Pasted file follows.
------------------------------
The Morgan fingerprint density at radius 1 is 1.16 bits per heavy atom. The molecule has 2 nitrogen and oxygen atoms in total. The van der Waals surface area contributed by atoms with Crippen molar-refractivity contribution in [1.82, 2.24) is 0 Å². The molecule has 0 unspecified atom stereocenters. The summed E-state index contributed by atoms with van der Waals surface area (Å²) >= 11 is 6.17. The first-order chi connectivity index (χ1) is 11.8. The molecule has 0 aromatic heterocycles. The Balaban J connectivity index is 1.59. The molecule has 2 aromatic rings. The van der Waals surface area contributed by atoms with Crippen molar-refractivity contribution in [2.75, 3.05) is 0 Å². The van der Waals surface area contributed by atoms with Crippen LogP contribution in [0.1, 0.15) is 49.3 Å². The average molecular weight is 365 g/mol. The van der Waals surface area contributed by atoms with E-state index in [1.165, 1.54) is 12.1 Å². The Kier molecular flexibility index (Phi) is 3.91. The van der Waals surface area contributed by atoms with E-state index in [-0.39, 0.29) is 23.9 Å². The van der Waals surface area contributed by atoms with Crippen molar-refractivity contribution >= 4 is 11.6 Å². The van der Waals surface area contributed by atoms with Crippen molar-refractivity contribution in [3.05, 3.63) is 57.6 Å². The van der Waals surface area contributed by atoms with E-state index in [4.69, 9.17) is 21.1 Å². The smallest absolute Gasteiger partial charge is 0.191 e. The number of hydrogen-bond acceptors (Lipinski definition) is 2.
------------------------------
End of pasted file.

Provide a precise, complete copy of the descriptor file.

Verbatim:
The Morgan fingerprint density at radius 1 is 1.16 bits per heavy atom. The molecule has 2 nitrogen and oxygen atoms in total. The van der Waals surface area contributed by atoms with Crippen molar-refractivity contribution in [1.82, 2.24) is 0 Å². The molecule has 0 unspecified atom stereocenters. The summed E-state index contributed by atoms with van der Waals surface area (Å²) >= 11 is 6.17. The first-order chi connectivity index (χ1) is 11.8. The molecule has 0 aromatic heterocycles. The Balaban J connectivity index is 1.59. The molecule has 2 aromatic rings. The van der Waals surface area contributed by atoms with Crippen molar-refractivity contribution in [2.75, 3.05) is 0 Å². The van der Waals surface area contributed by atoms with Crippen LogP contribution in [0.1, 0.15) is 49.3 Å². The average molecular weight is 365 g/mol. The van der Waals surface area contributed by atoms with E-state index in [1.165, 1.54) is 12.1 Å². The Kier molecular flexibility index (Phi) is 3.91. The van der Waals surface area contributed by atoms with E-state index in [-0.39, 0.29) is 23.9 Å². The van der Waals surface area contributed by atoms with Crippen molar-refractivity contribution >= 4 is 11.6 Å². The van der Waals surface area contributed by atoms with Crippen molar-refractivity contribution in [3.05, 3.63) is 57.6 Å². The van der Waals surface area contributed by atoms with E-state index in [4.69, 9.17) is 21.1 Å². The smallest absolute Gasteiger partial charge is 0.191 e. The number of hydrogen-bond acceptors (Lipinski definition) is 2.